If a shitty company falls, does it mean we're in a recession?
A few months ago, I was at work talking to a coworker when someone on CNN started talking about how the economy must be in a recession because some retailers were having trouble. The retailers they named included Macy's and Ethan Allen - stores I, and the coworker I was talking to, never even considered shopping at.
A few days ago, I was reading the Baltimore Sun. I can't seem to find the article online, but the gist was similar - the economy is in the tank, as you can tell from failing retailers. Those retailers: Sharper Image, Linens N Things, and Talbot's.
I'm aware that everyone seems to want to be able to declare that the economy is boned, and that we should expect soup lines and stockbrokers hurling themselves from windows. I'm of the mind that while the economy could be, and has been better, it's not doing all that bad. But that's besides the point.
The fact is, retailers fail all the time. That's part of Joseph Schumpter's idea of the creative destruction of capitalism. Some companies win, some lose, as new companies come up with better ways of doing things that old companies did, or as old companies don't keep up with changing markets.
And that, to me, is what's happening here. It's normal for retailers to go out of business, to have to close stores, or to have sales shrink - retail is enormously competitive, customers are fickle creatures, and the switching costs of going to another store are minimal. Throw in the internet, and it's surprising that chain stores remain in business as long as they do.
And the stores that have been cited have long been marginal or having trouble. I'm not really sure what Talbot's sells, but I've always associated it with clothing for rich old women. Linens N Things is one of those stores that's always puzzled me, if only because their pricing strategy seems to be to raise the price of everything 25% above their competitors, than offer 20% coupons. I can never tell the difference between them and Bed Bath And Beyond, and I seldom shop at either. If I need common kitchen stuff, I pick it up at Target during my regular shopping trips. If I need something complicated, like the scone pan my mom wanted for Christmas last year, I have had better luck finding it at Amazon than at a category-killer, and I dont' even have to put on pants to buy it. As far as Sharper Image, they have always sold cheap plastic crap that answers questions nobody's asked, like "what if my tie rack was motorized".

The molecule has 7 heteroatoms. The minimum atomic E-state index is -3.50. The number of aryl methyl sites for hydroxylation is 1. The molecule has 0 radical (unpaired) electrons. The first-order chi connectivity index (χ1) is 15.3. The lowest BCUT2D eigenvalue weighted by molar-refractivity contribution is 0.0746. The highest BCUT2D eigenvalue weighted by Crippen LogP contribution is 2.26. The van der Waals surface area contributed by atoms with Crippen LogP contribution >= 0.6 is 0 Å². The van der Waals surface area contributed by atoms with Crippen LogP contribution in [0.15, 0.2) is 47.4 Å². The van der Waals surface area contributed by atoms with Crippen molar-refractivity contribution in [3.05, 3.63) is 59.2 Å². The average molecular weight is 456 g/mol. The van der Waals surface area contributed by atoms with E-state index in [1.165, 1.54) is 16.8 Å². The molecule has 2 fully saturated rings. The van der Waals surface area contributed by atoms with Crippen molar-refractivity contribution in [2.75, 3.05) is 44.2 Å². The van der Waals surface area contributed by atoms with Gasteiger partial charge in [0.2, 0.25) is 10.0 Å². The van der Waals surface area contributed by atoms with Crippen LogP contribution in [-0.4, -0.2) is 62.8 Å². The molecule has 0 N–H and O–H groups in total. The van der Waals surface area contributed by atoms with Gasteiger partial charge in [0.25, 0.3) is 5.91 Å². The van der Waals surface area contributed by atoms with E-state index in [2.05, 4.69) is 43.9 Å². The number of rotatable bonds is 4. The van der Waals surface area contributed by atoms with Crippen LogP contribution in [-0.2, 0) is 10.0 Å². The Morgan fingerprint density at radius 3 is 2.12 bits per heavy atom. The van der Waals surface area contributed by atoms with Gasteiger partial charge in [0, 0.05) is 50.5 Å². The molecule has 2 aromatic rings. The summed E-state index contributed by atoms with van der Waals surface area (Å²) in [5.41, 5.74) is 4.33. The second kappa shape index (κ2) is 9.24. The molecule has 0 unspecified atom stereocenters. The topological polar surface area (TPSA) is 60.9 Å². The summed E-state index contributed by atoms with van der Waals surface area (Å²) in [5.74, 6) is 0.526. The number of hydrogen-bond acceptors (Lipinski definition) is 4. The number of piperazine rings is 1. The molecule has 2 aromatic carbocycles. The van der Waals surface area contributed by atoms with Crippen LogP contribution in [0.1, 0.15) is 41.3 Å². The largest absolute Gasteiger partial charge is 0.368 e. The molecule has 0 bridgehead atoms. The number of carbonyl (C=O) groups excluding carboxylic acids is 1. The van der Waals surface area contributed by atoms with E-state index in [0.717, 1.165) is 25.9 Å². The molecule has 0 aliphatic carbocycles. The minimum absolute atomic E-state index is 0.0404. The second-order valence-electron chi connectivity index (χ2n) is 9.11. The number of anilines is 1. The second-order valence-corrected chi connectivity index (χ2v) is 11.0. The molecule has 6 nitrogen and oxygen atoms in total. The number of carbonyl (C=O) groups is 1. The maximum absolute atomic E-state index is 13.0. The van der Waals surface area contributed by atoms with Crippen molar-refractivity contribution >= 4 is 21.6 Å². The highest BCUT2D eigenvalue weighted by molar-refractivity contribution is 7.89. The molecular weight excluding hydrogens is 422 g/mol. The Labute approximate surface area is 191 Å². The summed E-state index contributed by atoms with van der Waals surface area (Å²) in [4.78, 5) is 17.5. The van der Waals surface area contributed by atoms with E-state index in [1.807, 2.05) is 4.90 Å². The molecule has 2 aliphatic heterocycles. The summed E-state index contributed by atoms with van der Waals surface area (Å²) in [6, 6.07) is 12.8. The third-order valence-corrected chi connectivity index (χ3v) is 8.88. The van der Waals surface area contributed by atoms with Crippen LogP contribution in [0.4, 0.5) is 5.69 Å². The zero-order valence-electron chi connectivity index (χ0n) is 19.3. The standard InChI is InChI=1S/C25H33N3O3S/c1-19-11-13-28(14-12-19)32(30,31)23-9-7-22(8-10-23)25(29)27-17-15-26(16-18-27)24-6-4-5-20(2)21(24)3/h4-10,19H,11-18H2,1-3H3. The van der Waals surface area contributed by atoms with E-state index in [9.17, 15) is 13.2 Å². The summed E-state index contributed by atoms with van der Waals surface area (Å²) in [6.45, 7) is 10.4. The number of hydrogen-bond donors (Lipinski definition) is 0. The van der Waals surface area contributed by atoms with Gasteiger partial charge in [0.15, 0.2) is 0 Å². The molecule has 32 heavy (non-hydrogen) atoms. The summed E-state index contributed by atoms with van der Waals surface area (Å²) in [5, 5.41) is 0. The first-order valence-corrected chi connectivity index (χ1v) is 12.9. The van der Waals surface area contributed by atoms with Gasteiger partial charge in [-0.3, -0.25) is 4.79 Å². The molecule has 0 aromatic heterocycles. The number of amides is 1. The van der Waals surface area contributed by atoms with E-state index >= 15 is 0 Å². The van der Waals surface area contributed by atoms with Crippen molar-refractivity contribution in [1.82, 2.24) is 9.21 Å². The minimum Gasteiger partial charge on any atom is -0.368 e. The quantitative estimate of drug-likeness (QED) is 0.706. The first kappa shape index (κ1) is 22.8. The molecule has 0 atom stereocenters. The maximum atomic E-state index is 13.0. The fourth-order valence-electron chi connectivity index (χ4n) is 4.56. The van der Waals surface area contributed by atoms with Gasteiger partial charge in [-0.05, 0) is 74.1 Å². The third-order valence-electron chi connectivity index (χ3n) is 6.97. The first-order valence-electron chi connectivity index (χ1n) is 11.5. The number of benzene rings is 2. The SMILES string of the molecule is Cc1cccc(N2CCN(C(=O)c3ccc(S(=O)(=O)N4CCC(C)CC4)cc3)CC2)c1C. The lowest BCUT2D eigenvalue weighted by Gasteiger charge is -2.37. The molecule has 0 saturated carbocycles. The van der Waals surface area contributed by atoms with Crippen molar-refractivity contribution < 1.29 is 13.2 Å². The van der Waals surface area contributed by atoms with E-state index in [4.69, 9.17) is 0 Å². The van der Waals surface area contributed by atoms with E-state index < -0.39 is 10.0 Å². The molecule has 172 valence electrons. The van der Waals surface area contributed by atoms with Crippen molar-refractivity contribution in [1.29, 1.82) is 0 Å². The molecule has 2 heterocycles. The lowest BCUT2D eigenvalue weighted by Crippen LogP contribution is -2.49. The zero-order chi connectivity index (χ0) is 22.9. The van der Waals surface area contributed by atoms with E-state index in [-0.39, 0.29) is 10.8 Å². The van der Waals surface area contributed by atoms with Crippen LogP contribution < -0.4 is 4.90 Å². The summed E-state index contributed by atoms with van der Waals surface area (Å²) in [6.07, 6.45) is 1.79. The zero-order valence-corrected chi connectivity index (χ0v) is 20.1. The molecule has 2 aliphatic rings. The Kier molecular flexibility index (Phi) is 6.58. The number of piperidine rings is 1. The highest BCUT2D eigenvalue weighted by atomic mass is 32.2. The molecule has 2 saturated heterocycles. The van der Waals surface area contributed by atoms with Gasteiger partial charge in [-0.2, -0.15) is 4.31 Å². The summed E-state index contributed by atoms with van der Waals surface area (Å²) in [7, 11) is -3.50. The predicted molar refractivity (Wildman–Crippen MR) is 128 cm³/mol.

I'm not saying that a slower economy didn't hurt these businesses - but they were eventually going to have trouble, and just because a few retailers are going bankrupt doesn't necessarily mean the economy is dead.
As a casual bargain shopper, I watch retail pretty carefully, because I can occasionally scoop up deals at going out of business sales. In the past few years, CompUSA has closed up shop, and Radio Shack and OfficeMAX have closed a ton of stores, as have a number of regional department store chains, but these haven't been hailed as the end of the economy, probably because there wasn't an effort to portray the economy as broke. Now that it is, suddenly Sharper Image is an important economic indicator instead of the place where you buy gifts for people you don't really like and don't know what to get.